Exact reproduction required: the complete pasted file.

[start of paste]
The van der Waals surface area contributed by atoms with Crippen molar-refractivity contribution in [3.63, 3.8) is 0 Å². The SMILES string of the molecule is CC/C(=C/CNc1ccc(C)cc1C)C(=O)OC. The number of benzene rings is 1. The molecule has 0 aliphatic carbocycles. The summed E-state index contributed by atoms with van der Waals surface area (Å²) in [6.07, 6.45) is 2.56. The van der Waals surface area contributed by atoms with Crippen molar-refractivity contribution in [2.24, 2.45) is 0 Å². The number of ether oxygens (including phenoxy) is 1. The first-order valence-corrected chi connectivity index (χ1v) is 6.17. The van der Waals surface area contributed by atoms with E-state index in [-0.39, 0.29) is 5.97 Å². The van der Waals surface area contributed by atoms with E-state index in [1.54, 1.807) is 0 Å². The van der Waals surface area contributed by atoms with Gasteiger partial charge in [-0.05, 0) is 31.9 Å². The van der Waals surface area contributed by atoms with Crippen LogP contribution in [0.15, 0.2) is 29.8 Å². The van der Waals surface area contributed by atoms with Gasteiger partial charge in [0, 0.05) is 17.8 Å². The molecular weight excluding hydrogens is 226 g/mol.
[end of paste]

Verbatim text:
The van der Waals surface area contributed by atoms with Crippen molar-refractivity contribution in [3.63, 3.8) is 0 Å². The SMILES string of the molecule is CC/C(=C/CNc1ccc(C)cc1C)C(=O)OC. The number of benzene rings is 1. The molecule has 0 aliphatic carbocycles. The summed E-state index contributed by atoms with van der Waals surface area (Å²) in [6.07, 6.45) is 2.56. The van der Waals surface area contributed by atoms with Crippen molar-refractivity contribution in [2.24, 2.45) is 0 Å². The number of ether oxygens (including phenoxy) is 1. The first-order valence-corrected chi connectivity index (χ1v) is 6.17. The van der Waals surface area contributed by atoms with E-state index in [-0.39, 0.29) is 5.97 Å². The van der Waals surface area contributed by atoms with E-state index in [1.54, 1.807) is 0 Å². The van der Waals surface area contributed by atoms with Gasteiger partial charge in [-0.05, 0) is 31.9 Å². The van der Waals surface area contributed by atoms with Crippen LogP contribution in [0.15, 0.2) is 29.8 Å². The van der Waals surface area contributed by atoms with Gasteiger partial charge in [0, 0.05) is 17.8 Å². The molecular weight excluding hydrogens is 226 g/mol.